Everything you wanted to know about bug sex (but didn’t bother to ask) is explained in a new book. Insect expert Marlene Zuk describes how ants learn, why some crickets don’t chirp and how various bugs mate in Sex on Six Legs: Lessons on Life, Love and Language from the Insect World.
Tagged with “insects” (5)
Entomologist Mark Moffett loves ants. He’s devoted his career to studying the tiny insects: how they move, what they eat, when they attack their prey. Moffett’s book, Adventures Among Ants, details his explorations around the world, tracking many a species through jungle forests and remote mountain passes.
Harvard entomologist E.O. Wilson joins us to discuss his new book, "The Superorganism: The Beauty, Elegance, and Strangeness of Insect Societies." Wilson is faculty emeritus in the department of entomology at Harvard University and two-time winner of the Pulitzer Prize for General Non-fiction.
They’re heeeere! Yes, aliens are wreaking havoc and destruction throughout the land. But these aliens are Arizona beetles, and the land is in California, where the invasive insects are a serious problem.
And what of space-faring aliens? We have those too: how to find them, and how to protect our planet – and theirs.
From Hollywood to SETI’s hi-tech search for extraterrestrials, aliens are invading Are We Alone?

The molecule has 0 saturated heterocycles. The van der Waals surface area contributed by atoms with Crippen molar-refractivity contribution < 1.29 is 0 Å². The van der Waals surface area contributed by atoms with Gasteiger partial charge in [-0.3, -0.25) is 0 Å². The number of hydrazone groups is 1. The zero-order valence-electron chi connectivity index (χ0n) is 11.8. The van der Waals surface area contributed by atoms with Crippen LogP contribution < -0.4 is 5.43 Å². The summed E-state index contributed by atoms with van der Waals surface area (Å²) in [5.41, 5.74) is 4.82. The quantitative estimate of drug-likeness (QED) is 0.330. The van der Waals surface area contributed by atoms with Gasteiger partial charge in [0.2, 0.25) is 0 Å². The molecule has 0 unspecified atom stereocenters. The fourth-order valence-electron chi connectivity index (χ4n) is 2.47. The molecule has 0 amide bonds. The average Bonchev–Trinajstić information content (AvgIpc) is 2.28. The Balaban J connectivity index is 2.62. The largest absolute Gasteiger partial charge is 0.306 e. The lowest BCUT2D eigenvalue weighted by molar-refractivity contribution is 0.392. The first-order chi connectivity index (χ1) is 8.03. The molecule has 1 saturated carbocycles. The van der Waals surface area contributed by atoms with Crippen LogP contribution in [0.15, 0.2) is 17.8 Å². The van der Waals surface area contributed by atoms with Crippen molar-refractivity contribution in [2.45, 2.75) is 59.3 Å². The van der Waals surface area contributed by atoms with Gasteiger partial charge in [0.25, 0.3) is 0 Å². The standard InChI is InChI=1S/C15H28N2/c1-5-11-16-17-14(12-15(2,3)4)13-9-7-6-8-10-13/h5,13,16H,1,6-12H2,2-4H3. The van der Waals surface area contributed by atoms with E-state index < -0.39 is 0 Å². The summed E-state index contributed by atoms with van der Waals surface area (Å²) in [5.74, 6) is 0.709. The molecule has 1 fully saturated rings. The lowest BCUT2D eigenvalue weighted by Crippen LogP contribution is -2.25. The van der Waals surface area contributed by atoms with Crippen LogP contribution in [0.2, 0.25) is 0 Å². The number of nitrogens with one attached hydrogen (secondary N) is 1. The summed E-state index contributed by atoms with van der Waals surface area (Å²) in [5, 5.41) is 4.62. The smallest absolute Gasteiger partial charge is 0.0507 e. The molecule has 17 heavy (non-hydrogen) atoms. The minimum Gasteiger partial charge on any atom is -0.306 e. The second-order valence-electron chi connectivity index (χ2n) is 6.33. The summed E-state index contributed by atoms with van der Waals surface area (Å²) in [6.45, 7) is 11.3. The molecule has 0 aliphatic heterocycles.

- Paul Davies – Physicist and author of The Eerie Silence: Renewing Our Search for Alien Intelligence
- Frank Drake- Senior Scientist, SETI Institute
- Andy Ihnatko – Journalist and tech blogger
- Margaret Race – Biologist and Principal Investigator at the SETI Institute
- Margaret McLean – Director of bioethics at the Markkula Center for Ethics, Santa Clara University
- Mark Hoddle – Biological Control Specialist at the University of California, Riverside
- Vanessa Lopez – Graduate student in entomology, University of California, Riverside
Many animals, from fish to bees and ants, cannot survive alone. They need to live in groups, and these groups have a kind of collective intelligence. You might say the internet has developed its own "hive mind." In this hour of To the Best of Our Knowledge we’ll tell you how the modern science of complexity is unlocking the secrets of the hive mind. We’ll also hear from E.O. Wilson about the marvelous world of ants.
SEGMENT 1: Thomas Seeley is a professor of neurobiology and behavior at Cornell University. He talks about the social organization of a bee colony with Steve Paulson. And intrepid TTBOOK intern John Pederson visits local bee keeper Mary Seeley as she’s setting up some new hives.
SEGMENT 2: Len Fisher is the author of "The Perfect Swarm: The Science of Complexity in Everyday Life." He talks with Anne Strainchamps about "swarm intelligence" and how it differs from "group think." Also, E.O. Wilson may know more about ants than anyone else on the planet. He and his colleague, Bert Holldobler, are the authors of "The Superorganism." It’s a book about the organization and communication among the millions of members of the colonies of certain species of ants. Wilson tells Steve Paulson they do it all with chemical signals secreted by their bodies.
SEGMENT 3: Jaron Lanier is a Silicon Valley visionary and a virtuoso musician and composer. His new book is "You Are Not A Gadget." The man who popularized "virtual reality" in the 80s tells Anne Strainchamps why he thinks Web 2.0 technology is erasing our sense of our own identity.